Expert panel addresses business student plans
Patrick Dowd | Friday, September 16, 2005
A panel of entrepreneurial experts from the Notre Dame family spoke Thursday at the Mendoza College of Business to help students prepare for business plan competitions slated to take place later this fall.
Sponsored by the Gigot Center for Entrepreneurial Studies, the hour-long panel discussion featured entrepreneurs and venture capitalists – two primary groups involved in business deal-making – debating back-and-forth on the topics of entrepreneurship, what makes or breaks start-up business ventures and how to choose a career path.
As panelists weighed in on their respective professions, it became clear that they were cut of the same cloth. They conversed articulately and at times almost jovially on the ins and outs of the business and making deals that support innovation, create jobs and build wealth.
President of Network Appliance (NetApp) and Notre Dame alum Tom Mendoza said the education he received at the University was influential in the development of his entrepreneurial instincts, noting that the intelligence of his classmates made him “open his mind and actively listen to other people.”
The ability to learn from others is an indispensable skill in the business world, he said.
Mendoza also conveyed his pride in the fact that Notre Dame graduates have a “moral compass” and profound desire to win – something that panelists unequivocally stated as the most important aspects of a good business partner.
Mendoza and other panelists informed students how to further build successful business opportunities. The panel agreed that the goal of a start-up should be to solve a problem not addressed by current markets.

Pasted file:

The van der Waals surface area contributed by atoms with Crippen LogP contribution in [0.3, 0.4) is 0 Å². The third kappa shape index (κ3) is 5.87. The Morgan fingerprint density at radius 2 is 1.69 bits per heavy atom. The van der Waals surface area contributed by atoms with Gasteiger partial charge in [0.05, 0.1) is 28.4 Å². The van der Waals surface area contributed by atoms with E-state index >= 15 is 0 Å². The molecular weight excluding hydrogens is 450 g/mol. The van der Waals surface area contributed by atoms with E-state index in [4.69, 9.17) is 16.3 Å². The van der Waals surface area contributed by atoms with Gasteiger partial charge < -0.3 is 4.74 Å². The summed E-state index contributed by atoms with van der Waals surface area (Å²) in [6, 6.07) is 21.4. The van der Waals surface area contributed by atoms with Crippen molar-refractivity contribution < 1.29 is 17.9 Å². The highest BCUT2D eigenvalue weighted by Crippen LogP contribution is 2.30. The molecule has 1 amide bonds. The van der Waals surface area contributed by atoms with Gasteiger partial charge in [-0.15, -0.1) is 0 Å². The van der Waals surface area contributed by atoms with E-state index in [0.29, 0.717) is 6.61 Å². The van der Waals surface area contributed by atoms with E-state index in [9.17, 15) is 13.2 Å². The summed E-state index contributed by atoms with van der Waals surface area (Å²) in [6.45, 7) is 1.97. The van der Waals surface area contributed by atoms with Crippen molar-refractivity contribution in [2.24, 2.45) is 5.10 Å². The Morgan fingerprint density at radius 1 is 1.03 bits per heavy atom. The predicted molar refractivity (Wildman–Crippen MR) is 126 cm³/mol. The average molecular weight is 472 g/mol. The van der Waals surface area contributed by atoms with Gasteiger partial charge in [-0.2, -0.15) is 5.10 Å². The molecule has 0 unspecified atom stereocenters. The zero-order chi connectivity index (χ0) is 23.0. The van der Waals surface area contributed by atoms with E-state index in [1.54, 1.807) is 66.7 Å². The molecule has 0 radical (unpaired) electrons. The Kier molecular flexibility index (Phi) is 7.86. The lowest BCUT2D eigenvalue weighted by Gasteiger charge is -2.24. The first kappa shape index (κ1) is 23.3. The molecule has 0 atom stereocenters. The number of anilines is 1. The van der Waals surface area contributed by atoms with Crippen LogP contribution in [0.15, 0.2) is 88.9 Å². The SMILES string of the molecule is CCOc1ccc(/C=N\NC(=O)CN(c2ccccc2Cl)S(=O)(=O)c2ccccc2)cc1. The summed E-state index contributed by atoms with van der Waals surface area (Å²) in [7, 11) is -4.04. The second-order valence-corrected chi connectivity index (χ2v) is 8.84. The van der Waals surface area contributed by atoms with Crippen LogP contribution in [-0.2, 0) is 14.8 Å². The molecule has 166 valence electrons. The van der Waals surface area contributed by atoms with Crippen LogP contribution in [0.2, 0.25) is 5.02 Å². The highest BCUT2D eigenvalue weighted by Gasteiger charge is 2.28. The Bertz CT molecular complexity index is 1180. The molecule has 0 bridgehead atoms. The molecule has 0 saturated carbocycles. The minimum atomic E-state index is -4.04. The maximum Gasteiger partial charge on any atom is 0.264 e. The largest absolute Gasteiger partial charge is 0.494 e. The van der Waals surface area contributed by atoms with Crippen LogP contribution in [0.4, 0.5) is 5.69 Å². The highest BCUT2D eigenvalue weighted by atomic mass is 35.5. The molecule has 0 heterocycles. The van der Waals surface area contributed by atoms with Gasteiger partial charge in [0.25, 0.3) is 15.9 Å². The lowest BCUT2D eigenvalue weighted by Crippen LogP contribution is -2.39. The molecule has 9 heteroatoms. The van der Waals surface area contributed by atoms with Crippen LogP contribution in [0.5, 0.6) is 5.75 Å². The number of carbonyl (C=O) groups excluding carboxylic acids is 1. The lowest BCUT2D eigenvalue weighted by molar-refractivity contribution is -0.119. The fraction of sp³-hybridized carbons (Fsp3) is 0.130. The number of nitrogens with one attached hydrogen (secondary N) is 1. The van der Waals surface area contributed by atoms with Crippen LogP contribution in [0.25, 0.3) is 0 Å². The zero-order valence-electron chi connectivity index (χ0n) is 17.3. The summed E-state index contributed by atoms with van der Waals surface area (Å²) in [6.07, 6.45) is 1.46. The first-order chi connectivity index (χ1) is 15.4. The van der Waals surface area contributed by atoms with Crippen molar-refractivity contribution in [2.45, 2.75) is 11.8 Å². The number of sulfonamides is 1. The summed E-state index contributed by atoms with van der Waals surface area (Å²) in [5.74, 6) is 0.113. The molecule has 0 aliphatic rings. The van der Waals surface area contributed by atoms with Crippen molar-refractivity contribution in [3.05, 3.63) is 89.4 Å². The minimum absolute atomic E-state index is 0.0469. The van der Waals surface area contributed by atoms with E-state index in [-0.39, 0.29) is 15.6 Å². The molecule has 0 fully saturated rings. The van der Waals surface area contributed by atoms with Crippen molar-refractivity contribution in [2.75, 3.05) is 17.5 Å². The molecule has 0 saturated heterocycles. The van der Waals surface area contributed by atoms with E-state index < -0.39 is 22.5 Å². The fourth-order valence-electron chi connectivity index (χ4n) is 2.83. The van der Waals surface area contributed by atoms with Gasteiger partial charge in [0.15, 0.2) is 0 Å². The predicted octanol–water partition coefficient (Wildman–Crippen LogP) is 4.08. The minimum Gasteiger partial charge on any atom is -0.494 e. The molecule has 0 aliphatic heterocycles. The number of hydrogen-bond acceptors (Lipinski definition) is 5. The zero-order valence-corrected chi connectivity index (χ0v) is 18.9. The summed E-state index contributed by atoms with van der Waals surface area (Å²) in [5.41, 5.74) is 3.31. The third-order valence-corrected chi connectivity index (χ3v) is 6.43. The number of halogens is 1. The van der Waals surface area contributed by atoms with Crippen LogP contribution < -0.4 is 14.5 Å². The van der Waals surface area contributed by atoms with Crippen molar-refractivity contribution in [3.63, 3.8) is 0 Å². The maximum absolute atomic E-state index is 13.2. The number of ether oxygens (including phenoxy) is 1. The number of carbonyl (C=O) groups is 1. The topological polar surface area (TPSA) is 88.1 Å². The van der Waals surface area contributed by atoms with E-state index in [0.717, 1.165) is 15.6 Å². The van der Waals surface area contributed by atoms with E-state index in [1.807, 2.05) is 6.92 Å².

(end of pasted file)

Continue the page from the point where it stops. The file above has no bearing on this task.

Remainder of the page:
Tom Crotty of Battery Ventures emphasized importance of getting started early and “riding the wave” of new technological movements.
Tim Connors of US Venture Partners spoke about the sort of perseverance it takes to push a new idea past skeptical investors, and stressed that hard work is the only recipe for substantive results.
“If people are telling you [your business plan] is a good idea, it’s probably too late,” he said.
David Hitz, founder of NetApp, said students should aim to get to the right place and “hang out.” The idea of being in a progressive business atmosphere is one that the other panelists identified as critical in the formation of good entrepreneurial instincts.
Panelists also suggested embracing the risk of getting involved in small start-up businesses early on as opposed to larger companies like IBM, Microsoft and SUN Microsystems.
Panelists said they wouldn’t want to hire someone who has to learn on the job and pointed to start-ups as an ideal training ground for future managers. Furthermore, speakers warned students it is often difficult to acquire fundamental business sense in a bureaucratic corporate atmosphere.